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Low-income housing development and crime

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  • Freedman, Matthew
  • Owens, Emily G.

Abstract

This paper examines the effect of rental housing development subsidized by the federal government's Low-Income Housing Tax Credit (LIHTC) program on local crime. Under the LIHTC program, certain high-poverty census tracts receive Qualified Census Tract (QCT) status, which affects the size of the tax credits developers receive for building low-income housing. Changes in federal rules determining QCT status generate quasi-experimental variation in the location of LIHTC projects. Exploiting this variation, we find that low-income housing development in the poorest neighborhoods brings with it significant reductions in violent crime that are measurable at the county level. There are no detectable effects on property crime.

Suggested Citation

  • Freedman, Matthew & Owens, Emily G., 2011. "Low-income housing development and crime," Journal of Urban Economics, Elsevier, vol. 70(2-3), pages 115-131, September.
  • Handle: RePEc:eee:juecon:v:70:y:2011:i:2-3:p:115-131
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    References listed on IDEAS

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    1. Edward L. Glaeser & Bruce Sacerdote & José A. Scheinkman, 1996. "Crime and Social Interactions," The Quarterly Journal of Economics, Oxford University Press, vol. 111(2), pages 507-548.
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    5. Gregory S. Burge, 2011. "Do Tenants Capture the Benefits from the Low‐Income Housing Tax Credit Program?," Real Estate Economics, American Real Estate and Urban Economics Association, vol. 39(1), pages 71-96, March.
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    11. Murray, Michael P, 1999. "Subsidized and Unsubsidized Housing Stocks 1935 to 1987: Crowding Out and Cointegration," The Journal of Real Estate Finance and Economics, Springer, vol. 18(1), pages 107-124, January.
    12. Evans, William N. & Owens, Emily G., 2007. "COPS and crime," Journal of Public Economics, Elsevier, vol. 91(1-2), pages 181-201, February.
    13. Bjerk, David, 2010. "Thieves, thugs, and neighborhood poverty," Journal of Urban Economics, Elsevier, vol. 68(3), pages 231-246, November.
    14. Eriksen, Michael D., 2009. "The market price of Low-Income Housing Tax Credits," Journal of Urban Economics, Elsevier, vol. 66(2), pages 141-149, September.
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    Cited by:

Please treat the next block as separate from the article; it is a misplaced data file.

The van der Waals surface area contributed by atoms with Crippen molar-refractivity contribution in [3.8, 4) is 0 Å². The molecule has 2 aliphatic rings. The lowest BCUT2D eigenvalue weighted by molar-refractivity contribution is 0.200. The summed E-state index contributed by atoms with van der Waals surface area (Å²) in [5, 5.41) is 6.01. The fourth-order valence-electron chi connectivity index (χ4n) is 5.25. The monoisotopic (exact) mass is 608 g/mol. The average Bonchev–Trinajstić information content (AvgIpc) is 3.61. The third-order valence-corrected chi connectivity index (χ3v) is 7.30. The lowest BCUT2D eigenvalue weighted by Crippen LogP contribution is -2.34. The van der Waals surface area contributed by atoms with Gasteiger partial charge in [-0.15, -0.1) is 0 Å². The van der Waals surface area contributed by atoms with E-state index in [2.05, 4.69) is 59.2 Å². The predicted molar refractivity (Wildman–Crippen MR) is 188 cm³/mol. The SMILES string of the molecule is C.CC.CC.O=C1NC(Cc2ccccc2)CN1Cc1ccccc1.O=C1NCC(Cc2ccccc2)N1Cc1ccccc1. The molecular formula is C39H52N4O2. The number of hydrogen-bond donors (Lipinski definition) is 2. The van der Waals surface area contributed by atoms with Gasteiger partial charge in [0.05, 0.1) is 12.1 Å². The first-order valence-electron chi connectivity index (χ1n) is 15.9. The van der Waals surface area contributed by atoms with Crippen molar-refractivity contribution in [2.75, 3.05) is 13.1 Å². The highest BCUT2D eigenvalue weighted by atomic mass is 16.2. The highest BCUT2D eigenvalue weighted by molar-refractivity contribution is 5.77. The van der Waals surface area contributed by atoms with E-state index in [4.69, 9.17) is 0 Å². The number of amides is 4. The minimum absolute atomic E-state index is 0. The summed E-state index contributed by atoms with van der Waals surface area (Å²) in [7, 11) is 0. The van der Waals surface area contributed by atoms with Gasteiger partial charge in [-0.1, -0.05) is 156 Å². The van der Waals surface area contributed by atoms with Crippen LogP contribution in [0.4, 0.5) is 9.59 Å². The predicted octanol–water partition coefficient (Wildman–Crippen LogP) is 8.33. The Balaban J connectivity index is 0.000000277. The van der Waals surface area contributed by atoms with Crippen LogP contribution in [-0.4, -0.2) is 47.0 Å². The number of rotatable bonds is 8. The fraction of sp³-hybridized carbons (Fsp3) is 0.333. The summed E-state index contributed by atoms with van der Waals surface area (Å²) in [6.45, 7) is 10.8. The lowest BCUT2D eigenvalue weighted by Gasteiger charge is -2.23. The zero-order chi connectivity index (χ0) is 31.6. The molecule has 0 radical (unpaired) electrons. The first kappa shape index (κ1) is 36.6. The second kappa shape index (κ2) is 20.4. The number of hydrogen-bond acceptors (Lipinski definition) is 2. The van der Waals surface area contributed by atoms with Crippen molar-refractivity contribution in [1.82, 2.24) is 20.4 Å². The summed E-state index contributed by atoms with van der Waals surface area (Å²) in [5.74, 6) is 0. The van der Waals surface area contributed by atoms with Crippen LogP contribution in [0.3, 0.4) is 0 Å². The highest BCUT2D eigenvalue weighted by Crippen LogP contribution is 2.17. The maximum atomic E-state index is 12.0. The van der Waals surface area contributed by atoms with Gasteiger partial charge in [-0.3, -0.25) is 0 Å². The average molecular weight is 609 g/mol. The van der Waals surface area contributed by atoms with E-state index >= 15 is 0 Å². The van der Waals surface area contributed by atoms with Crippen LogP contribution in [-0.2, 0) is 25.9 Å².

1. Philippe, Arnaud, 2017. "Incarcerate one to calm the others? Spillover effects of incarceration among criminal groups: Job Market Paper," TSE Working Papers 17-840, Toulouse School of Economics (TSE).
    2. Matthew Freedman, 2013. "Targeted Business Incentives and Local Labor Markets," Journal of Human Resources, University of Wisconsin Press, vol. 48(2), pages 311-344.
    3. Philippe, Arnaud, 2017. "Incarcerate one to calm the others? Spillover effects of incarceration among criminal groups: Job Maket Paper," IAST Working Papers 17-70, Institute for Advanced Study in Toulouse (IAST).
    4. Lang, Bree J., 2015. "Input distortions in the Low-Income Housing Tax Credit: Evidence from building size," Regional Science and Urban Economics, Elsevier, vol. 52(C), pages 119-128.
    5. Matthew Klesta & Frank Manzo & Francisca Richter & Mark S. Sniderman, 2013. "Low-income-rental-housing programs in the Fourth District," Working Paper 1311, Federal Reserve Bank of Cleveland.
    6. Clifford, Robert & Jackson, Osborne, 2015. "Can subsidized housing help address homelessness in New England?," New England Public Policy Center Research Report 15-3, Federal Reserve Bank of Boston.
    7. repec:eee:regeco:v:64:y:2017:i:c:p:68-80 is not listed on IDEAS
    8. Spader, Jonathan & Schuetz, Jenny & Cortes, Alvaro, 2016. "Fewer vacants, fewer crimes? Impacts of neighborhood revitalization policies on crime," Regional Science and Urban Economics, Elsevier, vol. 60(C), pages 73-84.
    9. Freedman, Matthew, 2015. "Place-based programs and the geographic dispersion of employment," Regional Science and Urban Economics, Elsevier, vol. 53(C), pages 1-19.
    10. Freedman, Matthew, 2012. "Teaching new markets old tricks: The effects of subsidized investment on low-income neighborhoods," Journal of Public Economics, Elsevier, vol. 96(11), pages 1000-1014.
    11. Jackson, Osborne & Kawano, Laura, 2015. "Do increases in subsidized housing reduce the incidence of homelessness?: evidence from the low-income housing tax credit," Working Papers 15-11, Federal Reserve Bank of Boston.
    12. Olsen, Edgar O. & Zabel, Jeffrey E., 2015. "US Housing Policy," Handbook of Regional and Urban Economics, Elsevier.

    More about this item

    Keywords

    Low-income housing Crime Gentrification Tax credits;

    JEL classification:

    • K42 - Law and Economics - - Legal Procedure, the Legal System, and Illegal Behavior - - - Illegal Behavior and the Enforcement of Law
    • R23 - Urban, Rural, Regional, Real Estate, and Transportation Economics - - Household Analysis - - - Regional Migration; Regional Labor Markets; Population
    • R31 - Urban, Rural, Regional, Real Estate, and Transportation Economics - - Real Estate Markets, Spatial Production Analysis, and Firm Location - - - Housing Supply and Markets
    • R51 - Urban, Rural, Regional, Real Estate, and Transportation Economics - - Regional Government Analysis - - - Finance in Urban and Rural Economies

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